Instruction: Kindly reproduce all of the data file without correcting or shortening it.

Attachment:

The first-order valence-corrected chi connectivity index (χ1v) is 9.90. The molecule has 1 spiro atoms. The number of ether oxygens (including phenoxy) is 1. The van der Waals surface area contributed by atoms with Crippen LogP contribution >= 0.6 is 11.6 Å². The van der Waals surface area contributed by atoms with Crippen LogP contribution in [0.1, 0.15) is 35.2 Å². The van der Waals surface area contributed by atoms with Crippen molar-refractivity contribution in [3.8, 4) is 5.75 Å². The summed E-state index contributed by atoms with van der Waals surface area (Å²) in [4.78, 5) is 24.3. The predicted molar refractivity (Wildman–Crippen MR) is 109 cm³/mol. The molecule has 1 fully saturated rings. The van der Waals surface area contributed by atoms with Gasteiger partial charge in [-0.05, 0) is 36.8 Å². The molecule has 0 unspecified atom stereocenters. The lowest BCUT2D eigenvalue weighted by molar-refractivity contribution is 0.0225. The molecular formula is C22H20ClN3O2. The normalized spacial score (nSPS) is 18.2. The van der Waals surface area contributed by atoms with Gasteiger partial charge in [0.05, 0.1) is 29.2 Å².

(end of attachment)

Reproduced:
The first-order valence-corrected chi connectivity index (χ1v) is 9.90. The molecule has 1 spiro atoms. The number of ether oxygens (including phenoxy) is 1. The van der Waals surface area contributed by atoms with Crippen LogP contribution >= 0.6 is 11.6 Å². The van der Waals surface area contributed by atoms with Crippen LogP contribution in [0.1, 0.15) is 35.2 Å². The van der Waals surface area contributed by atoms with Crippen molar-refractivity contribution in [3.8, 4) is 5.75 Å². The summed E-state index contributed by atoms with van der Waals surface area (Å²) in [4.78, 5) is 24.3. The predicted molar refractivity (Wildman–Crippen MR) is 109 cm³/mol. The molecule has 1 fully saturated rings. The van der Waals surface area contributed by atoms with Gasteiger partial charge in [-0.05, 0) is 36.8 Å². The molecule has 0 unspecified atom stereocenters. The lowest BCUT2D eigenvalue weighted by molar-refractivity contribution is 0.0225. The molecular formula is C22H20ClN3O2. The normalized spacial score (nSPS) is 18.2. The van der Waals surface area contributed by atoms with Gasteiger partial charge in [0.05, 0.1) is 29.2 Å².